Bolded terms: In addition to bolding the search term used, Google may also bold related terms that appear in snippets.

example of "Bolded terms" in meta description

People also ask: The “People also ask” box is a SERP feature (an additional element in search results) that contains popular questions. And answers from across the web.

This can be a great source of semantic keywords. And question keywords.

example of "People also ask" section on Google SERP

When you explore a subject in Google Trends, you can find related topics and search terms. 

Just enter a search term and choose a result from the list:

"pizza dough" term entered in Google Trends search bar

Then, select the region and time range you want to explore. (You can also change the category and search type, if you wish.)

search for pizza dough in United States for 2022 in Google Trends

Scroll down to the “Related topics” and “Related queries” sections. This is where you might find some semantically related keywords.

“Related topics” and “Related queries” sections in Google Trends

Rising” topics and queries had the biggest relative increase in search popularity over the selected time range. (“Breakout” refers to an increase over 5,000%.)

For example, “focaccia recipe no yeast” was searched 110% more in 2022 than in 2021.

result for “focaccia recipe no yeast” shows 110% search increase

Switch to the “Top” results to see the most popular related topics or queries.

The most searched result gets a score of 100. And the others are scored relatively (e.g., something with a score of 50 was half as popular).

result for "bread" shows a score of 100

Tip: Read our Google Trends guide to learn more about using this tool.

Google’s Keyword Planner

Google Ads has a Keyword Planner tool that can help you find semantically related keywords.

Open the tool and click “Discover new keywords” to get started.

select “Discover new keywords” option on the left side in Keyword Planner

After you type a keyword into the planner, you’ll get a list of related keywords. Along with useful data, such as monthly search volume.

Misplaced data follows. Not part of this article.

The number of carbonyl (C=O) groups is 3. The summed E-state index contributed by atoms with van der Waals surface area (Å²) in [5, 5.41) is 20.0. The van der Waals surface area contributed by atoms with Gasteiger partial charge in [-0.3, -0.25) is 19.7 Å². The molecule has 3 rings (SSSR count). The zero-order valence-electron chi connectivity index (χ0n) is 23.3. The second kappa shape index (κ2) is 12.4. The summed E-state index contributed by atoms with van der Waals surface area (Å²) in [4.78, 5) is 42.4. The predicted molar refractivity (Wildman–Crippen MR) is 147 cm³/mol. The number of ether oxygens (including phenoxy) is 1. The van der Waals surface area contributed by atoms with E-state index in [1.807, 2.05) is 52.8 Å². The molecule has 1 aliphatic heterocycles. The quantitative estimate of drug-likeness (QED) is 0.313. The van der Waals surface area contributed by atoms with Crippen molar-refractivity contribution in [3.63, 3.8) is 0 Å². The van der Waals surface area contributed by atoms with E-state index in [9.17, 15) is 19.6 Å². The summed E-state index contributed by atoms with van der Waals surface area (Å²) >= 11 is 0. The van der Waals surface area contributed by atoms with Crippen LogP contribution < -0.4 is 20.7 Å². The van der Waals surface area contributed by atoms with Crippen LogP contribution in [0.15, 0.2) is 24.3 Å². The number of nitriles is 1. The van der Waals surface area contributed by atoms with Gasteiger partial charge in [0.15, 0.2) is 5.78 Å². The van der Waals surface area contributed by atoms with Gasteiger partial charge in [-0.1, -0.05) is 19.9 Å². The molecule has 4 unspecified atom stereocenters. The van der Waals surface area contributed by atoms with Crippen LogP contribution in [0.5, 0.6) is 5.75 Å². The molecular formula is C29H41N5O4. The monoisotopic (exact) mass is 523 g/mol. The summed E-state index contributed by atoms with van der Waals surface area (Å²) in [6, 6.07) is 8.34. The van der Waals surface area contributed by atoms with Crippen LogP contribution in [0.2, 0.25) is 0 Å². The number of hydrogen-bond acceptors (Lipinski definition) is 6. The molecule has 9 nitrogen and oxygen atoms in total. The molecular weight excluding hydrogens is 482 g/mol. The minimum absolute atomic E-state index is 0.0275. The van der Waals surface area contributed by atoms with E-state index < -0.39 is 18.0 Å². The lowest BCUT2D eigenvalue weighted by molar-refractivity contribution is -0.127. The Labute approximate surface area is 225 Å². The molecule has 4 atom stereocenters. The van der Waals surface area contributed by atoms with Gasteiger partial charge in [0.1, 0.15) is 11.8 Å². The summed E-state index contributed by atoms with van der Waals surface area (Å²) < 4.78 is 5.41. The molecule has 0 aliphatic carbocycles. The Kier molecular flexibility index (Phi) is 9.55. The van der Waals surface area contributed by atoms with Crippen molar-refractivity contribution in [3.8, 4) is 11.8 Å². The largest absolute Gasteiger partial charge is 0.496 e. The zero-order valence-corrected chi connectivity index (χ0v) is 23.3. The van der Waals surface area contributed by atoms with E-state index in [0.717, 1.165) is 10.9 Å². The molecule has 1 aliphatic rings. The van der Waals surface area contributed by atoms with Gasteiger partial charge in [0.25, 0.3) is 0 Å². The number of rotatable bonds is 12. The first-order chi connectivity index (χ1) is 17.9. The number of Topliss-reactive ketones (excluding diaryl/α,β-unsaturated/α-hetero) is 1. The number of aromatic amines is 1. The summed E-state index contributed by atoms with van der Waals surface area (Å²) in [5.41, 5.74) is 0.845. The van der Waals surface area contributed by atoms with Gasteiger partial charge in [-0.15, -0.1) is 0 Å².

Like this:

example of results showing a list of related keywords in Keyword Planner

Google also provides valuable help for those looking for keywords, such as offering the option to filter results to include or exclude certain terms based on different attributes.

For example, you can remove terms that include brand names.

"Refine keywords" section lets users filter results to include or exclude certain terms based on different attributes

The list of terms allows you to identify common search terms related to your initial keyword.

This helps you better understand the types of searches that customers are likely to make related to your particular niche.

Tip: Read our Google Keyword Planner guide to learn more about this tool.

Social Monitoring Tools

Social monitoring tools make it easy to track conversations that customers have about topics related to your business on social media.

You can set up alerts (the process for this varies by platform) that let you know when people discuss topics you write about. Then, you can harvest ideas for semantic keywords.

You can also follow hashtags or search for relevant keywords directly on popular platforms. To find other posts about your topic. 

For example, here are some results for “pizza recipe” on Twitter:

example of results for “pizza recipe” on Twitter

Use these posts to find more semantic keywords and popular topics in your niche.

Keep Learning About Keywords

Optimizing your content for the right keywords is key to creating relevant, useful content. And increasing traffic from search engines.

Continue learning with these resources:

Or put your knowledge into action with our keyword research tools.